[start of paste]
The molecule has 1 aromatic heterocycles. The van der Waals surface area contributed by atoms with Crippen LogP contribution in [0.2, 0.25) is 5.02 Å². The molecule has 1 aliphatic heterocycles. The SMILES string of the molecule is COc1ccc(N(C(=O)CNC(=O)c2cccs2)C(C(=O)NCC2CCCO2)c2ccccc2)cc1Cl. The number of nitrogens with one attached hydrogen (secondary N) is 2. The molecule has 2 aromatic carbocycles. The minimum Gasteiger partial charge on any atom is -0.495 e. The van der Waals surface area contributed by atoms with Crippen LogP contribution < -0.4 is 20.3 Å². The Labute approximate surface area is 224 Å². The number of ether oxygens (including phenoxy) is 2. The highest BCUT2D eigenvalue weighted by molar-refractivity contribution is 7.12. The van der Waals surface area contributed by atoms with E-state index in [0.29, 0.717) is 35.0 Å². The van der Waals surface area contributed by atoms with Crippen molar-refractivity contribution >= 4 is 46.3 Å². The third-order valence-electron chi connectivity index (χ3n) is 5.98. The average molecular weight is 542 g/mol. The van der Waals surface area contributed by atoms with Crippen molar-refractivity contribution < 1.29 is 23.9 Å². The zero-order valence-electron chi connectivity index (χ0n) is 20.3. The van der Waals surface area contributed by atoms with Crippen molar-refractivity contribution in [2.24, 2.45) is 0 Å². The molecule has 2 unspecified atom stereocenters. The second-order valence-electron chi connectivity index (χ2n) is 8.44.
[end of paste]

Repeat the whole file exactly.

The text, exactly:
The molecule has 1 aromatic heterocycles. The van der Waals surface area contributed by atoms with Crippen LogP contribution in [0.2, 0.25) is 5.02 Å². The molecule has 1 aliphatic heterocycles. The SMILES string of the molecule is COc1ccc(N(C(=O)CNC(=O)c2cccs2)C(C(=O)NCC2CCCO2)c2ccccc2)cc1Cl. The number of nitrogens with one attached hydrogen (secondary N) is 2. The molecule has 2 aromatic carbocycles. The minimum Gasteiger partial charge on any atom is -0.495 e. The van der Waals surface area contributed by atoms with Crippen LogP contribution < -0.4 is 20.3 Å². The Labute approximate surface area is 224 Å². The number of ether oxygens (including phenoxy) is 2. The highest BCUT2D eigenvalue weighted by molar-refractivity contribution is 7.12. The van der Waals surface area contributed by atoms with E-state index in [0.29, 0.717) is 35.0 Å². The van der Waals surface area contributed by atoms with Crippen molar-refractivity contribution >= 4 is 46.3 Å². The third-order valence-electron chi connectivity index (χ3n) is 5.98. The average molecular weight is 542 g/mol. The van der Waals surface area contributed by atoms with Crippen molar-refractivity contribution < 1.29 is 23.9 Å². The zero-order valence-electron chi connectivity index (χ0n) is 20.3. The van der Waals surface area contributed by atoms with Crippen molar-refractivity contribution in [2.24, 2.45) is 0 Å². The molecule has 2 unspecified atom stereocenters. The second-order valence-electron chi connectivity index (χ2n) is 8.44.